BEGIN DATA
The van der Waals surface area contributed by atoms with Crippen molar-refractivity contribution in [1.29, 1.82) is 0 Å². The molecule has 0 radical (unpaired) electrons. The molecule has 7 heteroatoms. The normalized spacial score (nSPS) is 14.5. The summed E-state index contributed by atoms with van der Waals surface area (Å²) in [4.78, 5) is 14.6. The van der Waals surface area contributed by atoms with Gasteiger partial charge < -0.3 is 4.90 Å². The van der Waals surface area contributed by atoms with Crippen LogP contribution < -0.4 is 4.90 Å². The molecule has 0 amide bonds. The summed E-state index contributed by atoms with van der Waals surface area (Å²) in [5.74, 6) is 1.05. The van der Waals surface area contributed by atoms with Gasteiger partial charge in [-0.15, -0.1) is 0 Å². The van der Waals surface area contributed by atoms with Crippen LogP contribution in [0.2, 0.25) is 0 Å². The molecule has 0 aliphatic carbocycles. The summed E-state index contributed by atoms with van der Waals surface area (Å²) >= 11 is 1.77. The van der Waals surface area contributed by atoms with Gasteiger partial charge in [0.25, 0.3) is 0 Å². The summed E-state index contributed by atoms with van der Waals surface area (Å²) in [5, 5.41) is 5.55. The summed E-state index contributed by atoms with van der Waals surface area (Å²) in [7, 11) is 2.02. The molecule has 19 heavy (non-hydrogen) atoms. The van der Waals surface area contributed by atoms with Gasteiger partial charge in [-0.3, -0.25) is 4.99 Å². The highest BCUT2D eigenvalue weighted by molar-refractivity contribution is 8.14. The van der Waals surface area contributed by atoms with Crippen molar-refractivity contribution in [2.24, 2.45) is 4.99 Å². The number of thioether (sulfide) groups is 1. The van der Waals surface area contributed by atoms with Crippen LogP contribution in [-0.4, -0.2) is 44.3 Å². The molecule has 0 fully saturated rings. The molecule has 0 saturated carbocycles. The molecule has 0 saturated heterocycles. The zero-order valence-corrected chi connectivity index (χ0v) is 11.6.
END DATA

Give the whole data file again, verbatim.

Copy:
The van der Waals surface area contributed by atoms with Crippen molar-refractivity contribution in [1.29, 1.82) is 0 Å². The molecule has 0 radical (unpaired) electrons. The molecule has 7 heteroatoms. The normalized spacial score (nSPS) is 14.5. The summed E-state index contributed by atoms with van der Waals surface area (Å²) in [4.78, 5) is 14.6. The van der Waals surface area contributed by atoms with Gasteiger partial charge < -0.3 is 4.90 Å². The van der Waals surface area contributed by atoms with Crippen LogP contribution < -0.4 is 4.90 Å². The molecule has 0 amide bonds. The summed E-state index contributed by atoms with van der Waals surface area (Å²) in [5.74, 6) is 1.05. The van der Waals surface area contributed by atoms with Gasteiger partial charge in [-0.15, -0.1) is 0 Å². The van der Waals surface area contributed by atoms with Crippen LogP contribution in [0.2, 0.25) is 0 Å². The molecule has 0 aliphatic carbocycles. The summed E-state index contributed by atoms with van der Waals surface area (Å²) >= 11 is 1.77. The van der Waals surface area contributed by atoms with Gasteiger partial charge in [0.25, 0.3) is 0 Å². The summed E-state index contributed by atoms with van der Waals surface area (Å²) in [5, 5.41) is 5.55. The summed E-state index contributed by atoms with van der Waals surface area (Å²) in [7, 11) is 2.02. The molecule has 19 heavy (non-hydrogen) atoms. The van der Waals surface area contributed by atoms with Gasteiger partial charge in [-0.3, -0.25) is 4.99 Å². The highest BCUT2D eigenvalue weighted by molar-refractivity contribution is 8.14. The van der Waals surface area contributed by atoms with Crippen molar-refractivity contribution in [2.24, 2.45) is 4.99 Å². The number of thioether (sulfide) groups is 1. The van der Waals surface area contributed by atoms with Crippen LogP contribution in [-0.4, -0.2) is 44.3 Å². The molecule has 0 fully saturated rings. The molecule has 0 saturated carbocycles. The molecule has 0 saturated heterocycles. The zero-order valence-corrected chi connectivity index (χ0v) is 11.6.